Obsessive-Compulsive Disorder May Reflect a Propensity for Bad Habits
Report new studies in Biological Psychiatry
Report new studies in Biological Psychiatry
Philadelphia, PA, April 10, 2014
Two new studies published this week in Biological Psychiatry shed light on the propensity for habit formation in obsessive-compulsive disorder (OCD). These studies suggest that a tendency to develop habits, i.e., the compulsive component of the disorder, may be a core feature of the disorder rather than a consequence of irrational beliefs. In other words, instead of washing one’s hands because of the belief that they are contaminated, some people may develop concerns about hand contamination as a consequence of a recurring urge to wash their hands.
Habits are behaviors engrained by practice that enable us to perform very complex behaviors in a nearly automatic way, such as swinging a golf club or performing a piano sonata. Habits do not seem to be fully conscious goal-directed behaviors in that when one thinks about the details of the complex behavior, for example when trying to improve a golf swing, it often interferes with the expression of the habit.
Habits also appear to be defining characteristics of psychiatric disorders with prominent behavioral components, such as alcoholism, drug addiction, pathological gambling, and eating disorders. These new studies support the view that habit formation is also an important component of OCD.
Both studies were conducted by researchers at the University of Cambridge who compared habits and goal-directed behaviors in a group of people diagnosed with OCD and a matched group of healthy people. They found that the group with OCD had a greater tendency to develop avoidance habits and also displayed impairments of their goal-directed decision making.
“Habit formation is appearing to be a critical component of an increasing number of illnesses including eating disorders, addictions, and now OCD,” commented Dr. John Krystal, Editor of Biological Psychiatry. “For all of these conditions, we need to better understand the biology of habit formation to rationally develop new and more effective treatments.”
“The bigger picture from these studies is that we have identified a model of compulsivity, which may extend beyond OCD and prove to be a good model of how people lose control over their own behavior more generally, and in other disorders of compulsivity, like addiction and some eating disorders,” said Dr. Claire Gillan, corresponding author on both projects.
“Importantly, this model was derived from earlier work in both animals and humans which characterized dissociable neural systems supporting the balance between purposeful action and more automatic habits. The time is right for psychiatry to start moving away from diagnostic labels and instead focus of biological traits that transcend the current definitions of discrete disorders.”
It is hoped that a greater level of biological precision will allow for the development of targeted treatments for individuals, and hopefully allow movement away from a one-size-fits-all approach to treatment. These studies are a step in this direction.
The articles are “Enhanced Avoidance Habits in Obsessive-Compulsive Disorder” by Claire M. Gillan, Sharon Morein-Zamir, Gonzalo P. Urcelay, Akeem Sule, Valerie Voon, Annemieke M. Apergis-Schoute, Naomi A. Fineberg, Barbara J. Sahakian, and Trevor W. Robbins (DOI: 10.1016/ j.biopsych.2013.02.002) and “Counterfactual Processing of Economic Action-Outcome Alternatives in Obsessive-Compulsive Disorder: Further Evidence of Impaired Goal-Directed Behavior” by Claire M. Gillan, Sharon Morein-Zamir, Muzaffer Kaser, Naomi A. Fineberg, Akeem Sule, Barbara J. Sahakian, Rudolf N. Cardinal, and Trevor W. Robbins (DOI: 10.1016/j.biopsych.2013.01.018). The articles appear in Biological Psychiatry, Volume 75, Issue 8 (April 15, 2014), published by Elsevier.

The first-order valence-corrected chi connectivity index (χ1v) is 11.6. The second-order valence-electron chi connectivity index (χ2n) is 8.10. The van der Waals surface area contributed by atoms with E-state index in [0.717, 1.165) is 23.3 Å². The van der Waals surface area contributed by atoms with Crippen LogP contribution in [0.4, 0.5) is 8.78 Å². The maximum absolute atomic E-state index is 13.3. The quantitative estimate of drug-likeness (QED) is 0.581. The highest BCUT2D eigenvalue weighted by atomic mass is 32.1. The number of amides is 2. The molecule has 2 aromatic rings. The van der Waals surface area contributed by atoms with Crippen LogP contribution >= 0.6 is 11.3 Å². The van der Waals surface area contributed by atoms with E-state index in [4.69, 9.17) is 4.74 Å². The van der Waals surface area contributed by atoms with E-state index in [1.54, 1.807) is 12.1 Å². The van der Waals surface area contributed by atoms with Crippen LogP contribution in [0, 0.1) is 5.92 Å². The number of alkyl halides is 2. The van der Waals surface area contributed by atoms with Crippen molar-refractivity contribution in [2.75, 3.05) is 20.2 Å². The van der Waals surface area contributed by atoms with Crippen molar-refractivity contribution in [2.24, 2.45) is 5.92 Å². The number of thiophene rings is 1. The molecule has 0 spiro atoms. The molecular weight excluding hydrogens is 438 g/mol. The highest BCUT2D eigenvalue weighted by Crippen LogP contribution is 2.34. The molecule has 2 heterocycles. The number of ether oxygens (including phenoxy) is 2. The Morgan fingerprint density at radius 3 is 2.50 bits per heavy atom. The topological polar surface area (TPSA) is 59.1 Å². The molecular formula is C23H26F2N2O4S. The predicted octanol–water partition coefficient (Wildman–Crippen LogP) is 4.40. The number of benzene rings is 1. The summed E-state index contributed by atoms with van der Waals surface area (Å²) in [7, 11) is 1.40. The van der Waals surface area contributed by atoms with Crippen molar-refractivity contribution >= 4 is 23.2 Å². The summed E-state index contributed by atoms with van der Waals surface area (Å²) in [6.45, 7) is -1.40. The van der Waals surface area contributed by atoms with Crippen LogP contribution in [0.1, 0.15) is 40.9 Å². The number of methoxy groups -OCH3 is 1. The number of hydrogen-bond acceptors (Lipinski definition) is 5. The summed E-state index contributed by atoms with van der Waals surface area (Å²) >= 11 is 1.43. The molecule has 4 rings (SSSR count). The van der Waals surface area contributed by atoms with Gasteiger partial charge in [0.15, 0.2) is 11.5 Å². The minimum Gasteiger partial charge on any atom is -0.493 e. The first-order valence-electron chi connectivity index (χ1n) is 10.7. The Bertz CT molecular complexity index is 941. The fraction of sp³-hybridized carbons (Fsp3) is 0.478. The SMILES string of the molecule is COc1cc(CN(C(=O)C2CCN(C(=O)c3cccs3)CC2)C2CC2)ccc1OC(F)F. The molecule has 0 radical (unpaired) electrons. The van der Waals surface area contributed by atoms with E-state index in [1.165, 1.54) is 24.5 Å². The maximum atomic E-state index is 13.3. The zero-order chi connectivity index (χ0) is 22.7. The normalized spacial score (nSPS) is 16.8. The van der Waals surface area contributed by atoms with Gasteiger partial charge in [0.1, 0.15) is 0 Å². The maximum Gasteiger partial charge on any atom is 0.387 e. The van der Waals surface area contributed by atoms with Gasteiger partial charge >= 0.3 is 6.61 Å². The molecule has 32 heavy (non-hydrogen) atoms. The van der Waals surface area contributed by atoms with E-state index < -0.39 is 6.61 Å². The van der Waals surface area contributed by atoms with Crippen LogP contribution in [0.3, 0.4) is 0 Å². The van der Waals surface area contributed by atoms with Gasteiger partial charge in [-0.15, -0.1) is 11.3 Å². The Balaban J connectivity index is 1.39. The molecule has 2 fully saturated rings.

Notes for editors
Full text of the articles is available to credentialed journalists upon request; contact Rhiannon Bugno at +1 214 648 0880 or Biol.Psych@utsouthwestern.edu. Journalists wishing to interview the authors may contact Claire Gillan at +44 (0) 1223 76428 or firstname.lastname@example.org.
The authors’ affiliations, and disclosures of financial and conflicts of interests are available in the article.
John H. Krystal, M.D., is Chairman of the Department of Psychiatry at the Yale University School of Medicine, Chief of Psychiatry at Yale-New Haven Hospital, and a research psychiatrist at the VA Connecticut Healthcare System. His disclosures of financial and conflicts of interests are available here.
About Biological Psychiatry
Biological Psychiatry is the official journal of the Society of Biological Psychiatry, whose purpose is to promote excellence in scientific research and education in fields that investigate the nature, causes, mechanisms and treatments of disorders of thought, emotion, or behavior. In accord with this mission, this peer-reviewed, rapid-publication, international journal publishes both basic and clinical contributions from all disciplines and research areas relevant to the pathophysiology and treatment of major psychiatric disorders.
The journal publishes novel results of original research which represent an important new lead or significant impact on the field, particularly those addressing genetic and environmental risk factors, neural circuitry and neurochemistry, and important new therapeutic approaches. Reviews and commentaries that focus on topics of current research and interest are also encouraged.
Biological Psychiatry is one of the most selective and highly cited journals in the field of psychiatric neuroscience. It is ranked 4th out of 135 Psychiatry titles and 13th out of 251 Neurosciences titles in the Journal Citations Reports® published by Thomson Reuters. The 2012 Impact Factor score for Biological Psychiatry is 9.247.
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